Are you interested in seeing local wildlife on your honeymoon or anniversary getaway? Anja of Live and Let’s Go is sharing her insights with us about how to be an animal friendly traveler!
This article was originally published on liveandletsgo.com
For honeymoons or anniversary getaways, most of us leave our countries of residence to soak up the sun, culture and ambience of another country with our loved ones. For many, this involves going some place new and discovering what the local attractions have to offer. Unfortunately, it often involves some sort of animal activities: zoos, dolphin shows or something else where people who are curious and love these creatures are drawn in and unbeknownst to themselves support an industry that is inhumane for the very animals we care about. You don’t have to stop eating local meats or cheeses if you don’t want to, but being an animal-friendly traveller is actually really easy and makes all the difference for the animals.
The animals in question do not have to be endangered species for it to be animal cruelty – rather it’s about the conditions they live under and how they are trained in order to follow instructions from humans. I’ve made the mistake myself in my younger days, not realizing that my well meaning and curiosity was in fact contributing to the exploitation and cruel treatment of the animals. So here’s how to make sure that you are an animal-friendly traveller on your honeymoon and for many vacations to come!
Does the activity involve watching, touching or taking pictures with animals who are confined and not in their natural environment? Are you offered to ride an elephant, a camel or a donkey? Be smart about it. Many zoos and aquariums claim that they are doing conservation efforts and study the animals but that is not a good reason to keep them locked in small confinements, much smaller than their natural habitat. There are countless examples of this, SeaWorld being the most famous one, where animals die from being mistreated. While elephants and camels do get to walk around, they also stand in the sun for many hours just waiting for tourists to pass by and often have to carry hundreds of people per day. Sometimes they are left with no water or food and are trained, often with cruel methods, to not be aggressive towards humans. If you wouldn’t ride an elephant in its natural habitat, please don’t do so elsewhere either.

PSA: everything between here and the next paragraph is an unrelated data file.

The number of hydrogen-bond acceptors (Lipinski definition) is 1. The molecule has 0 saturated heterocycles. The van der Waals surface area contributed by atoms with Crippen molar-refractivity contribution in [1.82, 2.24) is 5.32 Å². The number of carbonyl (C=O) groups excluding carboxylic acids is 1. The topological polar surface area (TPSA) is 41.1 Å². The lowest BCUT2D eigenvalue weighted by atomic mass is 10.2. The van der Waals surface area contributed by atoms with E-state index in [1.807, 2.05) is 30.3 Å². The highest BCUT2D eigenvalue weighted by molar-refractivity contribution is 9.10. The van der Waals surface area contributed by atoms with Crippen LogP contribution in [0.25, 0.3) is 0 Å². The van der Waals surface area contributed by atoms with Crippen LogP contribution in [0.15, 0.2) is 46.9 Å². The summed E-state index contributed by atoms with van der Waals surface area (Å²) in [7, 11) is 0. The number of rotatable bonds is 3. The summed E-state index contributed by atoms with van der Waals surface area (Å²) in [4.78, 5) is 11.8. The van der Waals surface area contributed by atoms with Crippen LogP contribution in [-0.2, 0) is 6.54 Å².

Many places claim to be sanctuaries for animals, but many of them have proven to have hidden agendas and in fact exploit the animals themselves. Google the places you plan on visiting or contact a local animal right’s group and ask them if the place treats its animals well. Just because a place claims to be saving animals, doesn’t mean they necessarily do. This is especially true in Asia, with many elephant or tiger “sanctuaries” who invite tourists to pet the wild animals.
Many places you can buy souvenirs made from animals – shark teeth necklaces, “medicine” made from animal blood, shells from turtles or sea animals etc. Don’t buy these! Most places have other beautiful, hand-made souvenirs that you can take home instead of something that has put an animal through torture.
Here’s one I think that especially us Scandinavians need to be a lot better at! Often we tend to not speak up in order to avoid confrontation but it’s really, really important that you show that animal cruelty is not okay. If your travel agency offers excursions where animals are exploited – let them know it’s not okay! If you see something on the street where an animal is exploited or hurt – please do speak up! Report offenses towards animals to the local authorities. If you see a hurt or homeless animal – contact a local shelter. If travelers show that we do not accept animal cruelty, travel agencies, hotels and governments might move towards a more humane tourism in their countries.
If you want to support animal rights through your registry with The Good Beginning these charities are a few of our favorites: the National Canine Cancer Foundation, the David Sheldrick Wildlife Trust, and the Best Friends Animal Society.
Shared with permission / See original post here.
Photos via Pixabay.com/CC0 Public Domain